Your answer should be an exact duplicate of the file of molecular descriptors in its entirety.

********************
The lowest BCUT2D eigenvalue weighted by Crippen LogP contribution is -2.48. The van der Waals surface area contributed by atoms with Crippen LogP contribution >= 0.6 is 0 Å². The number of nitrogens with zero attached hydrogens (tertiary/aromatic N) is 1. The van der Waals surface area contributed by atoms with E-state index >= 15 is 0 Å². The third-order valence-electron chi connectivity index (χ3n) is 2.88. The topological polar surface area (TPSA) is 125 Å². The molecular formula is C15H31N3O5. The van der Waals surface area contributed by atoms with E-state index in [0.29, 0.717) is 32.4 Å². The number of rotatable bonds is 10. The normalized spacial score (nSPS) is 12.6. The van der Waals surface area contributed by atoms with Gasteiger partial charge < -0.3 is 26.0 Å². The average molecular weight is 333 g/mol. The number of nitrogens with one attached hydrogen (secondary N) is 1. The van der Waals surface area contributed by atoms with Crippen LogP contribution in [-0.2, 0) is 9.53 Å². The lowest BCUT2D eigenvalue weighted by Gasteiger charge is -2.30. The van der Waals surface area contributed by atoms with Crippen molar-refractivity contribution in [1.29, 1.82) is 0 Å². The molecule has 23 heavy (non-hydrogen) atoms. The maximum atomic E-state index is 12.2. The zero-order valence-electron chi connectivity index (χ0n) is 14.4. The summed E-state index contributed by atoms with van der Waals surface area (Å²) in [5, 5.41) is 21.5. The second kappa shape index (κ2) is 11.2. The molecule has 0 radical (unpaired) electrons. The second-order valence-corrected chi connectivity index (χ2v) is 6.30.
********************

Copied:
The lowest BCUT2D eigenvalue weighted by Crippen LogP contribution is -2.48. The van der Waals surface area contributed by atoms with Crippen LogP contribution >= 0.6 is 0 Å². The number of nitrogens with zero attached hydrogens (tertiary/aromatic N) is 1. The van der Waals surface area contributed by atoms with E-state index >= 15 is 0 Å². The third-order valence-electron chi connectivity index (χ3n) is 2.88. The topological polar surface area (TPSA) is 125 Å². The molecular formula is C15H31N3O5. The van der Waals surface area contributed by atoms with E-state index in [0.29, 0.717) is 32.4 Å². The number of rotatable bonds is 10. The normalized spacial score (nSPS) is 12.6. The van der Waals surface area contributed by atoms with Gasteiger partial charge < -0.3 is 26.0 Å². The average molecular weight is 333 g/mol. The number of nitrogens with one attached hydrogen (secondary N) is 1. The van der Waals surface area contributed by atoms with Crippen LogP contribution in [-0.2, 0) is 9.53 Å². The lowest BCUT2D eigenvalue weighted by Gasteiger charge is -2.30. The van der Waals surface area contributed by atoms with Crippen molar-refractivity contribution in [1.29, 1.82) is 0 Å². The molecule has 23 heavy (non-hydrogen) atoms. The maximum atomic E-state index is 12.2. The zero-order valence-electron chi connectivity index (χ0n) is 14.4. The summed E-state index contributed by atoms with van der Waals surface area (Å²) in [5, 5.41) is 21.5. The second kappa shape index (κ2) is 11.2. The molecule has 0 radical (unpaired) electrons. The second-order valence-corrected chi connectivity index (χ2v) is 6.30.